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1 swift 1.1 <?xml version='1.0' encoding='UTF-8'?>
2     <!DOCTYPE sections SYSTEM "/dtd/book.dtd">
3    
4     <!-- The content of this document is licensed under the CC-BY-SA license -->
5     <!-- See http://creativecommons.org/licenses/by-sa/1.0 -->
6    
7 sejo 1.25 <!-- $Header: /var/cvsroot/gentoo/xml/htdocs/doc/en/handbook/hb-install-ppc-disk.xml,v 1.24 2004/11/24 08:37:31 sejo Exp $ -->
8 swift 1.1
9     <sections>
10 swift 1.20
11 sejo 1.25 <version>1.21</version>
12     <date>2004-12-12</date>
13 swift 1.20
14 swift 1.1 <section>
15     <title>Introduction to Block Devices</title>
16     <subsection>
17     <title>Block Devices</title>
18     <body>
19    
20     <p>
21     We'll take a good look at disk-oriented aspects of Gentoo Linux
22     and Linux in general, including Linux filesystems, partitions and block devices.
23     Then, once you're familiar with the ins and outs of disks and filesystems,
24     you'll be guided through the process of setting up partitions and filesystems
25     for your Gentoo Linux installation.
26     </p>
27    
28     <p>
29     To begin, we'll introduce <e>block devices</e>. The most famous block device is
30     probably the one that represents the first IDE drive in a Linux system, namely
31     <path>/dev/hda</path>. If your system uses SCSI drives, then your first hard
32     drive would be <path>/dev/sda</path>.
33     </p>
34    
35     <p>
36     The block devices above represent an abstract interface to the disk. User
37     programs can use these block devices to interact with your disk without worrying
38     about whether your drives are IDE, SCSI or something else. The program can
39     simply address the storage on the disk as a bunch of contiguous,
40     randomly-accessible 512-byte blocks.
41     </p>
42    
43     </body>
44     </subsection>
45     <subsection>
46     <title>Partitions and Slices</title>
47     <body>
48    
49     <p>
50     Although it is theoretically possible to use a full disk to house your Linux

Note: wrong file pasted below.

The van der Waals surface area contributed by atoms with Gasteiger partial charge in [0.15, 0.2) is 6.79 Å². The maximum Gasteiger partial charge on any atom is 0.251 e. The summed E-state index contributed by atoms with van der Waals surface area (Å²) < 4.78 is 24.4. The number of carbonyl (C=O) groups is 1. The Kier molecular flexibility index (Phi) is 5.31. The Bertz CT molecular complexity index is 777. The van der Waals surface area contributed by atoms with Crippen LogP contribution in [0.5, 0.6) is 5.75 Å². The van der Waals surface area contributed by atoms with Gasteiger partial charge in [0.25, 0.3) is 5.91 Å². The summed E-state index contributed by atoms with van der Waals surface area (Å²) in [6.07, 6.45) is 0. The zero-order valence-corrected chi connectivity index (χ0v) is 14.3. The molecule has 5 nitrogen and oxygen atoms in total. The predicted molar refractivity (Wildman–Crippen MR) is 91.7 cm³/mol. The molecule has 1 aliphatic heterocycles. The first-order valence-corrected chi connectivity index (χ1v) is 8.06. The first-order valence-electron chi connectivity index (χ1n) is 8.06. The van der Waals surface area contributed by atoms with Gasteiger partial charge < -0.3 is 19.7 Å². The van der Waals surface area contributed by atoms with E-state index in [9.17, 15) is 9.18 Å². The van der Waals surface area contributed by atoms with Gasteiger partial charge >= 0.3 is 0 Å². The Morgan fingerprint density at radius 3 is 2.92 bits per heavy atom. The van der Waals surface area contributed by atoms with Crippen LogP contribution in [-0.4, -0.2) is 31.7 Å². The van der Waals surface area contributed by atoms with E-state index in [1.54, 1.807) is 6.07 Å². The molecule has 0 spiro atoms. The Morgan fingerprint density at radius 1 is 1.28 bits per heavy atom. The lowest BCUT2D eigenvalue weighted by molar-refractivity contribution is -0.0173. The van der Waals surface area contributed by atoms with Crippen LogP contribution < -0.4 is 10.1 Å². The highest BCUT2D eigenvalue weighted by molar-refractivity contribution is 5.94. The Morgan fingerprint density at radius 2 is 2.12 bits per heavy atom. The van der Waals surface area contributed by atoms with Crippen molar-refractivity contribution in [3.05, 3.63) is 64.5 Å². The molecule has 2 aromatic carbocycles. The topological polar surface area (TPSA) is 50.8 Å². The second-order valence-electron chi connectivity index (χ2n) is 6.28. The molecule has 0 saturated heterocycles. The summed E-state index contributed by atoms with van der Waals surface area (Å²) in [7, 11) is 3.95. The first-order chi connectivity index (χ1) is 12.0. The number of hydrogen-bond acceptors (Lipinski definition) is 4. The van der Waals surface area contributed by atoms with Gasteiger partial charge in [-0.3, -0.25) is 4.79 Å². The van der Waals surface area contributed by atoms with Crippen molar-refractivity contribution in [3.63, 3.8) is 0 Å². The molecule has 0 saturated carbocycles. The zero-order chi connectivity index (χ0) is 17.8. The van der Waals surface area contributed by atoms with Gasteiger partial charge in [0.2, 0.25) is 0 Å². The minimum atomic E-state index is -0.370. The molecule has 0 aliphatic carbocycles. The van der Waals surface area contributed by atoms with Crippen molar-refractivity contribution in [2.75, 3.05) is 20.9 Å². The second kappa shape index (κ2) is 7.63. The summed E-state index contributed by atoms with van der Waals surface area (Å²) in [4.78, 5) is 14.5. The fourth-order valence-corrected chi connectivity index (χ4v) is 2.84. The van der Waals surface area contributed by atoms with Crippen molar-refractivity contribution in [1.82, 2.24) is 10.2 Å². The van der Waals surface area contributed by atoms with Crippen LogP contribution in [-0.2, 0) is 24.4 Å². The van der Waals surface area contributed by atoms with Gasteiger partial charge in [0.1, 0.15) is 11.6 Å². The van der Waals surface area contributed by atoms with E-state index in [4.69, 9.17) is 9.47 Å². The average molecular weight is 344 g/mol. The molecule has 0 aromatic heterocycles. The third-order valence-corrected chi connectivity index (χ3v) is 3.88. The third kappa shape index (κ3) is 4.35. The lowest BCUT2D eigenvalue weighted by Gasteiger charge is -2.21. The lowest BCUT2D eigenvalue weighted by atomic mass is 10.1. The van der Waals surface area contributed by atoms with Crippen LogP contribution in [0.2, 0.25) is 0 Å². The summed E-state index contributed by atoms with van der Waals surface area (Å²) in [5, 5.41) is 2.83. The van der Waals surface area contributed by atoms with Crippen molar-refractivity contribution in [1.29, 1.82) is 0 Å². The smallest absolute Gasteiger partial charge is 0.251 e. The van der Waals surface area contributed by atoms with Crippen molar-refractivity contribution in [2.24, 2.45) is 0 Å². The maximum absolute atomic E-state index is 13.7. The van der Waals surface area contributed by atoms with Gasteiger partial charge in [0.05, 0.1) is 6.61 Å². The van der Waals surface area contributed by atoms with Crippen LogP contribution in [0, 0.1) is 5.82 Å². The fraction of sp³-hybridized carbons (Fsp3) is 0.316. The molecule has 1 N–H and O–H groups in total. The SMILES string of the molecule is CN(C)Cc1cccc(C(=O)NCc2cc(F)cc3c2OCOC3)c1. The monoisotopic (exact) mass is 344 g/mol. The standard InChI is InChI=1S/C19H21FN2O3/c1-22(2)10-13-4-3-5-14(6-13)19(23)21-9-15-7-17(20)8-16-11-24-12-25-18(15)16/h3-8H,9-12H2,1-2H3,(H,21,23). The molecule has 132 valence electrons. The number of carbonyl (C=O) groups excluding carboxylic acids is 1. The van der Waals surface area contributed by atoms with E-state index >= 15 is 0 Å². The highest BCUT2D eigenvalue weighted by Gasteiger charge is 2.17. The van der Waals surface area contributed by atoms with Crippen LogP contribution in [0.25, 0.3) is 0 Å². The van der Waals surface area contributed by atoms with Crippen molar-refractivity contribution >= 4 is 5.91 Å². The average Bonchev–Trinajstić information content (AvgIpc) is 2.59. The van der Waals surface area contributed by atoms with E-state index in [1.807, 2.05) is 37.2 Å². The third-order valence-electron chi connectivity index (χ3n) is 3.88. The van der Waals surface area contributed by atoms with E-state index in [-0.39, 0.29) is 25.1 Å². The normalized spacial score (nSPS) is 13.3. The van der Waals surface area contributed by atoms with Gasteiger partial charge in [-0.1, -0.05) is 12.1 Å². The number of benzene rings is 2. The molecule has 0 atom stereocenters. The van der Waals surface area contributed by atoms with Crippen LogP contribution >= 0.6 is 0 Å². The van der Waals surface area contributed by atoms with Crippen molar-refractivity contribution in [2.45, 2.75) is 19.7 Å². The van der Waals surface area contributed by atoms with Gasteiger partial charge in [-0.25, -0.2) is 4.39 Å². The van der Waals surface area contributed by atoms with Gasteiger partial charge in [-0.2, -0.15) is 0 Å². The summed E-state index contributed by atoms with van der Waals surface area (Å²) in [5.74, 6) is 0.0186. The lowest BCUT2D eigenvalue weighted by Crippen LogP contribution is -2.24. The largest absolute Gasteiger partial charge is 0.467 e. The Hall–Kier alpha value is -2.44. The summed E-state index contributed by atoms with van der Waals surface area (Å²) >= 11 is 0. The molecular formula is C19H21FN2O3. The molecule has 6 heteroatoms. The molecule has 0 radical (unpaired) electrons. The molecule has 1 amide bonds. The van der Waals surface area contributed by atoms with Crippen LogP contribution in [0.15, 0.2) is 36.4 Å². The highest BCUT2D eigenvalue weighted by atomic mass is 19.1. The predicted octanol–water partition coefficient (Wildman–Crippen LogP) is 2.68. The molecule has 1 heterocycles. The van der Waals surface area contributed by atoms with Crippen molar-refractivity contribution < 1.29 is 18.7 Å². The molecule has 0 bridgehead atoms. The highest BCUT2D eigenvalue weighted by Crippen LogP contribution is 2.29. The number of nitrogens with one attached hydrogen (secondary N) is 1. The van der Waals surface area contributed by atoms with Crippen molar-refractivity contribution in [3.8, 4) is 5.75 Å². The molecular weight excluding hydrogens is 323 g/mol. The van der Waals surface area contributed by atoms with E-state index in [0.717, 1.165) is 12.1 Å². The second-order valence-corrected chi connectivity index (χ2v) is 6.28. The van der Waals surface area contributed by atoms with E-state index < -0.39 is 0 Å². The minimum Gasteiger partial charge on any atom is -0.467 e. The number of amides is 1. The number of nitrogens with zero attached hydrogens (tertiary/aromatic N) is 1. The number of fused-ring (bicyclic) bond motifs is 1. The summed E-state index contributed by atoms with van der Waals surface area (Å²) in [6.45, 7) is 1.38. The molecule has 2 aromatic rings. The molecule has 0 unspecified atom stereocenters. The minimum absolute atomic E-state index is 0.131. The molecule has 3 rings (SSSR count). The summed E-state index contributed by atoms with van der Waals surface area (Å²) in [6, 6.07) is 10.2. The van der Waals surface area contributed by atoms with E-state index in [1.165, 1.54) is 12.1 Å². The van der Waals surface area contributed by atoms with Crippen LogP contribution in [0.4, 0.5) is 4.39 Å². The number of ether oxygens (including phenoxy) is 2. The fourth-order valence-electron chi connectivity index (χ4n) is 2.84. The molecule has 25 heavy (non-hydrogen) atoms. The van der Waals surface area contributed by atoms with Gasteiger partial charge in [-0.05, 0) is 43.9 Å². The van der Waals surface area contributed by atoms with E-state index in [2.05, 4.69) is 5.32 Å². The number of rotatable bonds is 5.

51     system, this is almost never done in practice. Instead, full disk block devices
52     are split up in smaller, more manageable block devices. On most systems,
53     these are called <e>partitions</e>. Other architectures use a similar technique,
54     called <e>slices</e>.
55     </p>
56    
57     </body>
58     </subsection>
59     </section>
60     <section>
61     <title>Designing a Partitioning Scheme</title>
62     <subsection>
63     <title>Default Partitioning Scheme</title>
64     <body>
65    
66     <p>
67     If you are not interested in drawing up a partitioning scheme for your system,
68     you can use the partitioning scheme we use throughout this book:
69     </p>
70    
71     <table>
72     <tr>
73     <th>Partition NewWorld</th>
74     <th>Partition OldWorld</th>
75 swift 1.8 <th>Partition Pegasos</th>
76 swift 1.1 <th>Filesystem</th>
77     <th>Size</th>
78     <th>Description</th>
79     </tr>
80     <tr>
81     <ti><path>/dev/hda1</path></ti>
82 sejo 1.18 <ti>/dev/hda1</ti>
83 swift 1.8 <ti>(Not applicable)</ti>
84 sejo 1.18 <ti>(Partition Map)</ti>
85 sejo 1.17 <ti>32k</ti>
86     <ti>Apple_partition_map</ti>
87     </tr>
88     <tr>
89     <ti><path>/dev/hda2</path></ti>
90     <ti>(Not needed)</ti>
91     <ti>(Not applicable)</ti>
92     <ti>(bootstrap)</ti>